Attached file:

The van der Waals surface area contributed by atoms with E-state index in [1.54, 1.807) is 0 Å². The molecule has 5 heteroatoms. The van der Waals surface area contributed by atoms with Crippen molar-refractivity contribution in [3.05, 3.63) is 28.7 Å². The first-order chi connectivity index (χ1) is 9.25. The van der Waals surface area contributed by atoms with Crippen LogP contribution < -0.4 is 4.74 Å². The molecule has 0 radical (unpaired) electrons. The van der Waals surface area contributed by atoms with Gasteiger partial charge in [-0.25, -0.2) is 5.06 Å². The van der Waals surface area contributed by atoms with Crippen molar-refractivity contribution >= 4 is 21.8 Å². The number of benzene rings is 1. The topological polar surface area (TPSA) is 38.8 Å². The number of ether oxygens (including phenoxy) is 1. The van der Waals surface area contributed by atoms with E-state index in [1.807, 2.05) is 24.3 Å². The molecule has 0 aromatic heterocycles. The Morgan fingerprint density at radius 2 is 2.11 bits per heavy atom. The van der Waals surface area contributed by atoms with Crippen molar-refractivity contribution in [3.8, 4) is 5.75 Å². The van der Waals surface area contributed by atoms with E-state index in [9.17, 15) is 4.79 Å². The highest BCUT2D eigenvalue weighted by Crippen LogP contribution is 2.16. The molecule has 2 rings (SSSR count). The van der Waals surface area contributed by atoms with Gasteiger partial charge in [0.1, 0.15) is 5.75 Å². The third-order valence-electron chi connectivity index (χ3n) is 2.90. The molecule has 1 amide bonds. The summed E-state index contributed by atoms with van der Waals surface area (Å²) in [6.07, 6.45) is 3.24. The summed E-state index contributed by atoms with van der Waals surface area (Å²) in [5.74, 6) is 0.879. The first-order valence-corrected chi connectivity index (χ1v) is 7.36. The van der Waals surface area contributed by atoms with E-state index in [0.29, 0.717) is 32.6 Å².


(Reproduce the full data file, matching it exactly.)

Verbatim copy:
The van der Waals surface area contributed by atoms with E-state index in [1.54, 1.807) is 0 Å². The molecule has 5 heteroatoms. The van der Waals surface area contributed by atoms with Crippen molar-refractivity contribution in [3.05, 3.63) is 28.7 Å². The first-order chi connectivity index (χ1) is 9.25. The van der Waals surface area contributed by atoms with Crippen LogP contribution < -0.4 is 4.74 Å². The molecule has 0 radical (unpaired) electrons. The van der Waals surface area contributed by atoms with Gasteiger partial charge in [-0.25, -0.2) is 5.06 Å². The van der Waals surface area contributed by atoms with Crippen molar-refractivity contribution >= 4 is 21.8 Å². The number of benzene rings is 1. The topological polar surface area (TPSA) is 38.8 Å². The number of ether oxygens (including phenoxy) is 1. The van der Waals surface area contributed by atoms with E-state index in [1.807, 2.05) is 24.3 Å². The molecule has 0 aromatic heterocycles. The Morgan fingerprint density at radius 2 is 2.11 bits per heavy atom. The van der Waals surface area contributed by atoms with Crippen molar-refractivity contribution in [3.8, 4) is 5.75 Å². The van der Waals surface area contributed by atoms with E-state index in [9.17, 15) is 4.79 Å². The highest BCUT2D eigenvalue weighted by Crippen LogP contribution is 2.16. The molecule has 2 rings (SSSR count). The van der Waals surface area contributed by atoms with Gasteiger partial charge in [0.1, 0.15) is 5.75 Å². The third-order valence-electron chi connectivity index (χ3n) is 2.90. The molecule has 1 amide bonds. The summed E-state index contributed by atoms with van der Waals surface area (Å²) in [6.07, 6.45) is 3.24. The summed E-state index contributed by atoms with van der Waals surface area (Å²) in [5.74, 6) is 0.879. The first-order valence-corrected chi connectivity index (χ1v) is 7.36. The van der Waals surface area contributed by atoms with E-state index in [0.29, 0.717) is 32.6 Å².